Victoria is emerging as a hub for mobile-government, as the State’s government departments release a variety of smartphone apps and mobile-friendly websites that will cement its position as the nation’s leader in Gov 2.0.
In the lead up to the election, the Electoral Commission released the Vote Victoria app, which uses GPS technology to direct users to their nearest polling booth. VicRoads boasts the SmartPark app which reminds city drivers about clearway times and notifies them when their meter is due to expire. It has also developed Live Drive with real time updates on traffic conditions. And the State Revenue Office has just launched an application targeted at first home buyers with which they can calculate the amount of government assistance they are eligible for to help them with their purchase.
Dale Bowerman, Strategic Account Manager with Gov 2.0 strategists Collabforge, attributes Victoria’s momentum in this space to a series of policies which have opened the way for collaboration and innovation.
“The Gov 2.0 Action Plan and VPS Innovation Strategy have really set the tone for expectations around the Gov 2.0 and Web 2.0 space. In particular the Gov 2.0 Action plan, which is signed by the secretaries of all of the major departments, has given the green light to go forth and engage in the public space,” he says.
The company’s director, Mark Elliot, traces it back to the Future Melbourne plan (which Collabforge helped develop), an interactive wiki designed to cooperatively develop a ten year vision for the city.
Over the past 12 months, Collabforgehave been working with the Victorian Department of Justice, the Country Fire Authority (CFA) and the Whispirplatform to develop the FireReady app for the iPhone.
The app uses an RSS feed to deliver fire-danger warnings to users, adapting to their location as determined through the phone’s GPS system. They can also use the FireReadychecklist to determine their level of bushfire preparedness, and email the results to friends and family.
The app is being promoted in the lead-up to the Summer fire season, and is nearing 10,000 downloads, putting it in the top 15 news and information apps on iTunes.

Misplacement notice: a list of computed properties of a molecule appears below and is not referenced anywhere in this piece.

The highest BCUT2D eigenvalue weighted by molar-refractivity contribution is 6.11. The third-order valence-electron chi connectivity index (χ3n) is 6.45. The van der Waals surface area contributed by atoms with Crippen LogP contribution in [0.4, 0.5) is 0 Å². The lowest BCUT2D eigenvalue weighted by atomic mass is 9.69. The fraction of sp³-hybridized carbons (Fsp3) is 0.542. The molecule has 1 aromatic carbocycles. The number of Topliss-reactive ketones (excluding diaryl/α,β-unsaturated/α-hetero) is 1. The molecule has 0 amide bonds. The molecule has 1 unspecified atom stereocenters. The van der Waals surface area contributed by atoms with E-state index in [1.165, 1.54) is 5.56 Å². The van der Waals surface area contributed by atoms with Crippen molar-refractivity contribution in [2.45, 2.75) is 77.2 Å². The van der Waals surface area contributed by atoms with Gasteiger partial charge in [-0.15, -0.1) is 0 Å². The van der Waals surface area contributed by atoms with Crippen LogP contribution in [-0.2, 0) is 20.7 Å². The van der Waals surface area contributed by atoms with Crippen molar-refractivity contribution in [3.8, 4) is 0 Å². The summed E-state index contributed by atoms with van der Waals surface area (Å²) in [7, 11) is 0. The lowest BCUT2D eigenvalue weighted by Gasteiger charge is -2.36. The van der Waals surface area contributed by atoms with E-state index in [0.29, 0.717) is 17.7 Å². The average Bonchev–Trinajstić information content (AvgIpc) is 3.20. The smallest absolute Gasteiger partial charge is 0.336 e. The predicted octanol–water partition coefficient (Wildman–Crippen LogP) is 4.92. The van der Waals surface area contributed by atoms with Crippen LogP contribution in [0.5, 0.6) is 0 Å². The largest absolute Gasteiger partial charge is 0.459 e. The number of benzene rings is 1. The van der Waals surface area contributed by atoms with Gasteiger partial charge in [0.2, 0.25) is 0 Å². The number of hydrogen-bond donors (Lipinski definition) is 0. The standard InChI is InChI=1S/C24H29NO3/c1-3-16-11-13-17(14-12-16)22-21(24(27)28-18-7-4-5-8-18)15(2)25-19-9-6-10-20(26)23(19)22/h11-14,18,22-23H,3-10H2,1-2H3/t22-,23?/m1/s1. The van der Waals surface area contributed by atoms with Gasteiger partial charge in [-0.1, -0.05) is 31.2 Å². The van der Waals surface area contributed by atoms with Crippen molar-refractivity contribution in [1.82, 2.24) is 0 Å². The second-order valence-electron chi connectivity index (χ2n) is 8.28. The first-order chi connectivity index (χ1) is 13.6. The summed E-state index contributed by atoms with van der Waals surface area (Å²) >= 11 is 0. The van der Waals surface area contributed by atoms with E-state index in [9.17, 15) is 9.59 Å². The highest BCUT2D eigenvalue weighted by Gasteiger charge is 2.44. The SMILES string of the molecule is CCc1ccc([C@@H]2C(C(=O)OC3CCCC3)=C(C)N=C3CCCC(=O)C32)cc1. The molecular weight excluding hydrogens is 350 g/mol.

This is good news for the CFA, who stand to benefit from the reputational dividends that these sorts of innovative initiatives can deliver to an agency.
“What reputation gains tend to result in is essentially increased funding,” explains Bowerman.
However, he also notes that agencies often underestimate what is involved in the development of a phone app.
“From our perspective, the question of the costs involved in developing a mobile application is one that we are constantly finding is underestimated.
“Typically there are a variety of considerations that clients sometimes forget are necessary. Things like discovery, scoping, stakeholder engagement and development of a project design all typically need to commence well before any development takes place,” he says.
Some Victorian agencies have sidestepped these resourcing issues by undertaking the entire process in-house.
But while the State Revenue Office was able to produce its First Home Buyer’s by drawing on the skills of its own internal IT team, Mark Elliott believes the majority of these projects are done externally and that is likely to remain the situation for the foreseeable future.
“The market in this context is just so fast moving and diverse that I think that it would be quite challenging for agencies to really effectively internalise these resources for quite some time,” he says.
Bowerman agrees, saying that many agencies are unsure what skills be relevant in the years to come.
“I think that because we are seeing so much change and flux in this industry at the moment, there are a lot of players who are being displaced. Things like Blackberry for example aren’t as strong as they used to be, and we are seeing the counter rise of iOS and Android increasing. I think that a lot of agencies are sitting back and waiting to see whether things are going to settle down a bit in terms of who the big players are so they are able to make informed decisions.”
There are also signs that other jurisdictions are becoming active in the mobile government space.
At the end of November the Federal Department of Health and Ageing (DHA) announced they had developed a prototype iPhone app designed for accessing electronic patient health records.
On the same day in NSW, the Transport Minister, John Robertson, launched a trial SMS service which will deliver real time information on Metrobus arrival times in Sydney, using the PTIPS infrastructure.
This may well prove to be a precursor to a more comprehensive real time transport app. NSW released a tender inviting expressions of interest in the development of such an app in May last year.